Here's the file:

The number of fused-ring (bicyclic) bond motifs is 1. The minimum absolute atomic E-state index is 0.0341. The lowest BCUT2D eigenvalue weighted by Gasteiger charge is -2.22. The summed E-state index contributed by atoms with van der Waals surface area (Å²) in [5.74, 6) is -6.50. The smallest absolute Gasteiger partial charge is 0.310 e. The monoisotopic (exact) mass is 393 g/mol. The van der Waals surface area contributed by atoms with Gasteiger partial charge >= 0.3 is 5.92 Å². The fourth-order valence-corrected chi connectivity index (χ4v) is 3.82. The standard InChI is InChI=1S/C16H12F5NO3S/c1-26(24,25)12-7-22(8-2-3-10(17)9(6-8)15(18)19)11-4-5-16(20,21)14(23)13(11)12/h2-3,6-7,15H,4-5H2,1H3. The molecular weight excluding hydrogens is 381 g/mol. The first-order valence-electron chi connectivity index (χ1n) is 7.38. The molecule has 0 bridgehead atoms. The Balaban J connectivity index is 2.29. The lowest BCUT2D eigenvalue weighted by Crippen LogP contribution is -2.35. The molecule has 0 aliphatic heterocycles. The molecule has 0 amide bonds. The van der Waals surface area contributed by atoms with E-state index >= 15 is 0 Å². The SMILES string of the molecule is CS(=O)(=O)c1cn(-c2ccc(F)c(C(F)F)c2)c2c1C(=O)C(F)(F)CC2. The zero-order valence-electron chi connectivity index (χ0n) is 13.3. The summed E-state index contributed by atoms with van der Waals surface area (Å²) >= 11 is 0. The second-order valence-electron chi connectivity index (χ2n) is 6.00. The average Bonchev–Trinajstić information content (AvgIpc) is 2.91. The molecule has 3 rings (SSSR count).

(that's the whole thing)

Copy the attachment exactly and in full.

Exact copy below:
The number of fused-ring (bicyclic) bond motifs is 1. The minimum absolute atomic E-state index is 0.0341. The lowest BCUT2D eigenvalue weighted by Gasteiger charge is -2.22. The summed E-state index contributed by atoms with van der Waals surface area (Å²) in [5.74, 6) is -6.50. The smallest absolute Gasteiger partial charge is 0.310 e. The monoisotopic (exact) mass is 393 g/mol. The van der Waals surface area contributed by atoms with Gasteiger partial charge >= 0.3 is 5.92 Å². The fourth-order valence-corrected chi connectivity index (χ4v) is 3.82. The standard InChI is InChI=1S/C16H12F5NO3S/c1-26(24,25)12-7-22(8-2-3-10(17)9(6-8)15(18)19)11-4-5-16(20,21)14(23)13(11)12/h2-3,6-7,15H,4-5H2,1H3. The molecular weight excluding hydrogens is 381 g/mol. The first-order valence-electron chi connectivity index (χ1n) is 7.38. The molecule has 0 bridgehead atoms. The Balaban J connectivity index is 2.29. The lowest BCUT2D eigenvalue weighted by Crippen LogP contribution is -2.35. The molecule has 0 aliphatic heterocycles. The molecule has 0 amide bonds. The van der Waals surface area contributed by atoms with E-state index >= 15 is 0 Å². The SMILES string of the molecule is CS(=O)(=O)c1cn(-c2ccc(F)c(C(F)F)c2)c2c1C(=O)C(F)(F)CC2. The zero-order valence-electron chi connectivity index (χ0n) is 13.3. The summed E-state index contributed by atoms with van der Waals surface area (Å²) >= 11 is 0. The second-order valence-electron chi connectivity index (χ2n) is 6.00. The average Bonchev–Trinajstić information content (AvgIpc) is 2.91. The molecule has 3 rings (SSSR count).